Here is a short checklist of things to bring with you:

  • Personal medication. Make sure to bring prescribed medicine in marked containers.
  • Short white coat, if you can. (Medical students wear them in the hospital) but you can also borrow one upon arrival.)
  • An international driver's license.
  • Towels and toiletries.
  • Household devices such as hair dryer, electric razors, etc. are very difficult to use unless you have a converter, which costs about $10. (The voltage for electrical appliance used in the U.S. is between 110-120V.)
  • Appropriate clothes for the hospital (men: shirt and tie, no jeans; women: professional yet casual skirts, slacks).  

All participants are required to have health insurance. It is most economical to purchase this insurance outside the United States.

Make sure that you have received all necessary vaccines and have had your verification officially stamped. You will need documentation of immunity to measles, mumps, rubella, documentation of tetanus-diphtheria booster within the last ten years, and documentation of the results of a recent T.B. (tuberculosis) test.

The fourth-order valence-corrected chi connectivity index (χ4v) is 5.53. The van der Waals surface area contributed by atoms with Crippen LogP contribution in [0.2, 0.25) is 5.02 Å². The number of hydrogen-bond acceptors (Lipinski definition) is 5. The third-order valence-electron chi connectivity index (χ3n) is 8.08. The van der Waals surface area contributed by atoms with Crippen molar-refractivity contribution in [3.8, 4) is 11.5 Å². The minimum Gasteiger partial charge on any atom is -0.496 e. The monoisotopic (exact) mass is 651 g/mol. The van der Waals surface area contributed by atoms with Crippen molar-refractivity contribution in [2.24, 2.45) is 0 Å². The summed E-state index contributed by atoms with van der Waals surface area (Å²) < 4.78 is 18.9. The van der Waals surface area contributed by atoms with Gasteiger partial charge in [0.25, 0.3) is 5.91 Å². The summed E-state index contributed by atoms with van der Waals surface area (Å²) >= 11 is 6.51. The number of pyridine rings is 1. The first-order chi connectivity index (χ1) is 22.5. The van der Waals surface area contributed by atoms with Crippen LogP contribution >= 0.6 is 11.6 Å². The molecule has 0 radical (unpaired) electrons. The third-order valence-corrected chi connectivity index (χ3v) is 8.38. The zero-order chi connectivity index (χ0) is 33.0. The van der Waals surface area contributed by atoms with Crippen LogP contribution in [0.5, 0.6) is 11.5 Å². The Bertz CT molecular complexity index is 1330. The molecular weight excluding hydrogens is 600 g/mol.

Actions upon arriving in Massachusetts

Accommodations are provided in Acton, MA at a house owned and managed by W.I.S.E. Current and former W.I.S.E. participants, as well as young professionals from around the United States and the world, share accommodations.

Accommodations for students in the psychiatry program is provided part of the time by Dr. Hanson at his home in Orono, Maine where he shares his home with students attending the University of Maine, and part of the time at the home of Eric Ranvig and Dr. Hanson in Acton, MA.

You are expected to maintain your own room and to share responsibilities in basic housekeeping. Please be advised that it is often necessary for two participants to share a room. You are expected to assist with WISE projects and housing maintenance for about four hours per week. About twice a month on weekends participants share in a community dinner and are asked to help in food preparation. Participants are encouraged to invite colleagues and mentors to come for dinner.